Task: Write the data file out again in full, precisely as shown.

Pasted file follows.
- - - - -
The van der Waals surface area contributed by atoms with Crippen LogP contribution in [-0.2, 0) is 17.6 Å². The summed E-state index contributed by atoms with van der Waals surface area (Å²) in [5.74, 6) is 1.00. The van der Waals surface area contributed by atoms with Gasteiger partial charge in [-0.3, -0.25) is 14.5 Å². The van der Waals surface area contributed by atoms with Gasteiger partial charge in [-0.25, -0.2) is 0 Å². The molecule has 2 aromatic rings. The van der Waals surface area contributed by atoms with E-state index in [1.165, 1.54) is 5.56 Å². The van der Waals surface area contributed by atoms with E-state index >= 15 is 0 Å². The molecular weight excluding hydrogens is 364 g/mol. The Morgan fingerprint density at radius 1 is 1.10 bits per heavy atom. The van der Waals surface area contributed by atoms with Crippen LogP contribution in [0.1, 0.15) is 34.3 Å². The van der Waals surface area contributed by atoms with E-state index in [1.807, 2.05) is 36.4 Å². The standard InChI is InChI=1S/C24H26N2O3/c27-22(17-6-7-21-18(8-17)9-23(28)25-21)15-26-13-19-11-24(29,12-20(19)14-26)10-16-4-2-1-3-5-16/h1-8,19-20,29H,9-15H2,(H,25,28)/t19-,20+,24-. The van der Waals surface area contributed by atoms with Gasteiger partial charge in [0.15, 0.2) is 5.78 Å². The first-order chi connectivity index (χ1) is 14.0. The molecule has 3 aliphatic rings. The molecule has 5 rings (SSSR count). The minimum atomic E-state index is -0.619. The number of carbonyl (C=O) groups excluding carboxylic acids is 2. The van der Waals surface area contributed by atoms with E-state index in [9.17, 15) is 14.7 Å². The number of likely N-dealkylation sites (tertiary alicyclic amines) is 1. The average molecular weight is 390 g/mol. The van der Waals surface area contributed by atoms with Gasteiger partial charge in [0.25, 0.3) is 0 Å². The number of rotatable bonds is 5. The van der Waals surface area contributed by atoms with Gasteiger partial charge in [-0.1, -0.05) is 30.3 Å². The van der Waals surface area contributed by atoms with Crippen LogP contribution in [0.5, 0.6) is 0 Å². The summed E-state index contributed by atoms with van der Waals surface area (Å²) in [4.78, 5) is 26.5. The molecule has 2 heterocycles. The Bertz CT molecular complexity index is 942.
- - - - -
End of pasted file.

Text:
The van der Waals surface area contributed by atoms with Crippen LogP contribution in [-0.2, 0) is 17.6 Å². The summed E-state index contributed by atoms with van der Waals surface area (Å²) in [5.74, 6) is 1.00. The van der Waals surface area contributed by atoms with Gasteiger partial charge in [-0.3, -0.25) is 14.5 Å². The van der Waals surface area contributed by atoms with Gasteiger partial charge in [-0.25, -0.2) is 0 Å². The molecule has 2 aromatic rings. The van der Waals surface area contributed by atoms with E-state index in [1.165, 1.54) is 5.56 Å². The van der Waals surface area contributed by atoms with E-state index >= 15 is 0 Å². The molecular weight excluding hydrogens is 364 g/mol. The Morgan fingerprint density at radius 1 is 1.10 bits per heavy atom. The van der Waals surface area contributed by atoms with Crippen LogP contribution in [0.1, 0.15) is 34.3 Å². The van der Waals surface area contributed by atoms with E-state index in [1.807, 2.05) is 36.4 Å². The standard InChI is InChI=1S/C24H26N2O3/c27-22(17-6-7-21-18(8-17)9-23(28)25-21)15-26-13-19-11-24(29,12-20(19)14-26)10-16-4-2-1-3-5-16/h1-8,19-20,29H,9-15H2,(H,25,28)/t19-,20+,24-. The van der Waals surface area contributed by atoms with Gasteiger partial charge in [0.15, 0.2) is 5.78 Å². The first-order chi connectivity index (χ1) is 14.0. The molecule has 3 aliphatic rings. The molecule has 5 rings (SSSR count). The minimum atomic E-state index is -0.619. The number of carbonyl (C=O) groups excluding carboxylic acids is 2. The van der Waals surface area contributed by atoms with E-state index in [9.17, 15) is 14.7 Å². The number of likely N-dealkylation sites (tertiary alicyclic amines) is 1. The average molecular weight is 390 g/mol. The van der Waals surface area contributed by atoms with Gasteiger partial charge in [0.25, 0.3) is 0 Å². The number of rotatable bonds is 5. The van der Waals surface area contributed by atoms with Gasteiger partial charge in [-0.1, -0.05) is 30.3 Å². The van der Waals surface area contributed by atoms with Crippen LogP contribution in [0.5, 0.6) is 0 Å². The summed E-state index contributed by atoms with van der Waals surface area (Å²) in [4.78, 5) is 26.5. The molecule has 2 heterocycles. The Bertz CT molecular complexity index is 942.